He moved from Perth, Australia, with his wife: "Abu Dhabi is a Muslim country and as an expat we need to be very sensitive to their beliefs and cultures. This means being aware of prayer times during the working hours and providing time for Muslims to pray.

"This also means that during the holy month of Ramadan, we need to ensure that we do not drink or eat in public during their fast - even chewing gum is a no-no."

But even with understanding, religion can throw up some unexpected pitfalls.

Start Quote

Indians are quite similar to French, they talk all the time. They are into politics and are interested in everything”

End Quote Veronique Briquet-Laugier French scientist

Alessandro moved from one Christian country to another, but he did not find many parallels: "When you first move here, you are told that Sweden is highly secularised. But Sweden is one of the most religious countries I have ever been to.

"There is an orthodoxy of the system, a religion of the State based on blind faith. If you make your religion public - Catholic, Muslim or Buddhist - people get really irritated - a lot."

For Chris Callahan in Malaysia, the system remained bemusing, too: "One night a leaving party was arranged for someone, but the plan was to stitch him up. It was arranged with a massage parlour to give him a massage and when he was vulnerable a fake policeman would arrest him. But the parlour owner said 'What do you want to do that for? We'll get one of the ones I pay off to play the part.'

"But another time I went to the police to report a stolen wallet. I was surprised to find there was a fee - of 30p. But then the women working in the station weren't able to type so the report could not be filed. I offered to do it - and they said OK. So I typed my own police report."

Moving on

Chris Callahan found his host country's view of him also verged on the bemused: "The locals see you as weird. You're fascinating to them. It means you can get away with anything.

"My dog was banned when the guards changed at my apartment - dogs are seen as unclean in certain Islamic cultures. I just told the guard it wasn't a dog - that it looked like a dog but it wasn't - they were too confused to do anything."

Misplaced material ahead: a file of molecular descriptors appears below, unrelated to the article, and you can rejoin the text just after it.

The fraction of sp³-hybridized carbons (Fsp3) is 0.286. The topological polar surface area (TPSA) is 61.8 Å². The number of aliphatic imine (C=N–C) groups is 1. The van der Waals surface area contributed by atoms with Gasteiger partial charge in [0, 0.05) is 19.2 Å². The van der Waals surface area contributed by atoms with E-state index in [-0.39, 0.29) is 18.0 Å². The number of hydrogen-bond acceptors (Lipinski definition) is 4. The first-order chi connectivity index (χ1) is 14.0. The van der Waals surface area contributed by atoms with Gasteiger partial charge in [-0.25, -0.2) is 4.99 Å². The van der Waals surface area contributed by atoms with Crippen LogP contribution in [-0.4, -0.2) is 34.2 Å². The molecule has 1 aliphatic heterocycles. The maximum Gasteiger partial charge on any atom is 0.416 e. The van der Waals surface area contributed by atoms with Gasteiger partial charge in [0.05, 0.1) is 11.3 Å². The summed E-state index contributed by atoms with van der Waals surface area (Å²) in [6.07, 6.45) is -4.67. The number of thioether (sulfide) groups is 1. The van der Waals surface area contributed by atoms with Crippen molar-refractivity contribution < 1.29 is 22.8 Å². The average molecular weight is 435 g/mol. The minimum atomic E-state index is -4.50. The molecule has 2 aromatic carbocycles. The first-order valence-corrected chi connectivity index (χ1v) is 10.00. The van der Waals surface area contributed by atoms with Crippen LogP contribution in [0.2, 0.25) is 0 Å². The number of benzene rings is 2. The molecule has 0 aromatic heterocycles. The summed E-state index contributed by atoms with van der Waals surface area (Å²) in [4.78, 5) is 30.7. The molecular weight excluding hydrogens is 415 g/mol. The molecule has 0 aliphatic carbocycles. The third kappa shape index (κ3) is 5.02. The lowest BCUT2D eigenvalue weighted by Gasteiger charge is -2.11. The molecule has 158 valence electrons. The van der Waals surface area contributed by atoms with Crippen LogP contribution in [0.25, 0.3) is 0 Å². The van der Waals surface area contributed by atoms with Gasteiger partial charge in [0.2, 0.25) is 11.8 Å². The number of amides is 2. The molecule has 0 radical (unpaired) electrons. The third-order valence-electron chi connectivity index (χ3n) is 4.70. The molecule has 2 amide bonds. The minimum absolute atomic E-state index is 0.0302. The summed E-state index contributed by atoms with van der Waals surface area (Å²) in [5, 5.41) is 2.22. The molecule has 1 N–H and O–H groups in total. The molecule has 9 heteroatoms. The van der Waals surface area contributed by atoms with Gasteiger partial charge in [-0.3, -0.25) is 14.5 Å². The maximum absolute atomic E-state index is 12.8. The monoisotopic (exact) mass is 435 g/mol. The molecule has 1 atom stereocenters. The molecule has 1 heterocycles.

Alessandro Serio simply came up against a straightforward stereotype: "Italians face more or less the same prejudice everywhere. We get asked about the Mafia, how many times do you call your mother... They think we all hang our laundry out across the alleyway, all the things like that."

Perhaps unsurprisingly, he is thinking of leaving the country where he says the State is the religion.

Chris Callahan has left Malaysia, but for a new entrepreneurial venture, and he would have no qualms about returning, even though the seemingly eternal sunshine blurred his sense of time.

Shannon Hore is staying in multicultural, modern Abu Dhabi, for now: "This is a very friendly and hospitable part of the world with lots to see and do. There are so many opportunities to travel - after all, Australia is so isolated."

Veronique Briquet-Laugier is still in Delhi, where she is no longer so likely to feel homicidally annoyed.

She says she is enjoying the buzz and the "feeling of being part of something" more and more: "Indians are quite similar to French, they talk all the time. They are into politics and are interested in everything - I can see the Mediterranean in them!

"And practically, it is much better here. We have a maid and a driver and we can order whatever we want to eat."


More on This Story

The BBC is not responsible for the content of external Internet sites


This entry is now closed for comments

Jump to comments pagination
  • rate this

    Comment number 110.

    I have spent many years living in France and Spain. Initially I had a really bad time, completely depressed and feeling out of it. I began to realise it was mainly my own fault. People were prepared to help, it was me being stand offish and not getting out. Make an effort, learn the language and get involved. I now speak French, Spanish and can manage some German. Its down to the individual

  • rate this

    Comment number 109.

    Having spent some 25 odd years all around the globe, there is but one advice: Prepare to dare. The longer you stay out, the harder you'll find it to settle back in. Still, I'm just dying for a nice cuppa at Victoria. Soon, I keep telling myself, soon...

  • rate this

    Comment number 108.

    @104 I find your post is in bad taste and reminds me why I left the UK 6 years ago to come and live in Germany. In all my time here both studying in the early 90s and now working, I have only ever met kind helpful openminded people. It annoys me intensely that the typical Brit and the British press can not see past a 70 year old stereotype and see Germany for the brilliant place it is.

  • rate this

    Comment number 107.

    Having lived in Germany for over two years, the comments about Sweden ring true. It feels like I've gone back in time, and they're not who they think they are. I'm fortunate enough to travel a lot, which gives me further insight to my two 'homes'.

    I certainly miss the UK, from the multi-culturism, to strangers talking to you!

  • rate this

    Comment number 106.

    I'm British but have lived in France for almost 20 years. At some point it stopped being "abroad" and became "where we live". I don't think you can get a real handle on a country in a stay of less that 5 or so years... Some things about France still annoy me (why can't the country that built Concorde build decent drains?) but some things about the UK do as well... Applying for nationality soon.

  • rate this

    Comment number 105.

    Never swim out so far you can't get back. Have lived in Germany for 19 years, good job, all the trappings, but the top-down system is always present and stifling. Even after all these years I'd be back in the UK at the drop of a hat. It's all about having like-minded people around you, and those are Brits for me, mostly. Weather, tax, clean streets etc are, in the end, irrelevant.